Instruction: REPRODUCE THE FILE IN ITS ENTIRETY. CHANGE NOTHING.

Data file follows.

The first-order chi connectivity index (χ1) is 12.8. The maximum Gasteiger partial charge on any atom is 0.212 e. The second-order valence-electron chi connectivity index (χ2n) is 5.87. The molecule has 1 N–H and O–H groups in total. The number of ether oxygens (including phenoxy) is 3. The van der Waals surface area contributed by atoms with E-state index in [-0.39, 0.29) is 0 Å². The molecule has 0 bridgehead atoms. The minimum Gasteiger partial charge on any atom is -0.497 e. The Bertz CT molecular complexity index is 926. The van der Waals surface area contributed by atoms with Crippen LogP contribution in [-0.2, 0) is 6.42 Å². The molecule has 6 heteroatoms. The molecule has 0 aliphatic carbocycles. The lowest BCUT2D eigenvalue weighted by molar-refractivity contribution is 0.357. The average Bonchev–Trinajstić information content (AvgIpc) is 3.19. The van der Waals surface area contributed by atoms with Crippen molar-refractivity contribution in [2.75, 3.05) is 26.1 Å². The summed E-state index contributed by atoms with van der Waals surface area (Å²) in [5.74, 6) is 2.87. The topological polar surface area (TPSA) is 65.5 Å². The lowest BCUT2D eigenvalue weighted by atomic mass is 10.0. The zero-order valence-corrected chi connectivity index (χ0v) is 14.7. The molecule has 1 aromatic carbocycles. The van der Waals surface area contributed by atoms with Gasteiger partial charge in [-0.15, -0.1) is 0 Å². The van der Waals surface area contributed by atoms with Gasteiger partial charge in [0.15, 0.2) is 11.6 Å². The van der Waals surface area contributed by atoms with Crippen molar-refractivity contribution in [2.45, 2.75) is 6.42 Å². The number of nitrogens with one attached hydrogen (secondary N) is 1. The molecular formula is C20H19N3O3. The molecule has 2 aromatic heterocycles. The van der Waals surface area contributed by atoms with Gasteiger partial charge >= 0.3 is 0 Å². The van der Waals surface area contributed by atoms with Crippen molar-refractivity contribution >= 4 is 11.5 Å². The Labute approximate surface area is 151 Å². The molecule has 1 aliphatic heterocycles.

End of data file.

The first-order chi connectivity index (χ1) is 12.8. The maximum Gasteiger partial charge on any atom is 0.212 e. The second-order valence-electron chi connectivity index (χ2n) is 5.87. The molecule has 1 N–H and O–H groups in total. The number of ether oxygens (including phenoxy) is 3. The van der Waals surface area contributed by atoms with E-state index in [-0.39, 0.29) is 0 Å². The molecule has 0 bridgehead atoms. The minimum Gasteiger partial charge on any atom is -0.497 e. The Bertz CT molecular complexity index is 926. The van der Waals surface area contributed by atoms with Crippen LogP contribution in [-0.2, 0) is 6.42 Å². The molecule has 6 heteroatoms. The molecule has 0 aliphatic carbocycles. The lowest BCUT2D eigenvalue weighted by molar-refractivity contribution is 0.357. The average Bonchev–Trinajstić information content (AvgIpc) is 3.19. The van der Waals surface area contributed by atoms with Crippen molar-refractivity contribution in [2.75, 3.05) is 26.1 Å². The summed E-state index contributed by atoms with van der Waals surface area (Å²) in [5.74, 6) is 2.87. The topological polar surface area (TPSA) is 65.5 Å². The lowest BCUT2D eigenvalue weighted by atomic mass is 10.0. The zero-order valence-corrected chi connectivity index (χ0v) is 14.7. The molecule has 1 aromatic carbocycles. The van der Waals surface area contributed by atoms with Gasteiger partial charge in [-0.15, -0.1) is 0 Å². The van der Waals surface area contributed by atoms with Gasteiger partial charge in [0.15, 0.2) is 11.6 Å². The van der Waals surface area contributed by atoms with Crippen molar-refractivity contribution in [2.45, 2.75) is 6.42 Å². The number of nitrogens with one attached hydrogen (secondary N) is 1. The molecular formula is C20H19N3O3. The molecule has 2 aromatic heterocycles. The van der Waals surface area contributed by atoms with Gasteiger partial charge >= 0.3 is 0 Å². The van der Waals surface area contributed by atoms with Crippen molar-refractivity contribution >= 4 is 11.5 Å². The Labute approximate surface area is 151 Å². The molecule has 1 aliphatic heterocycles.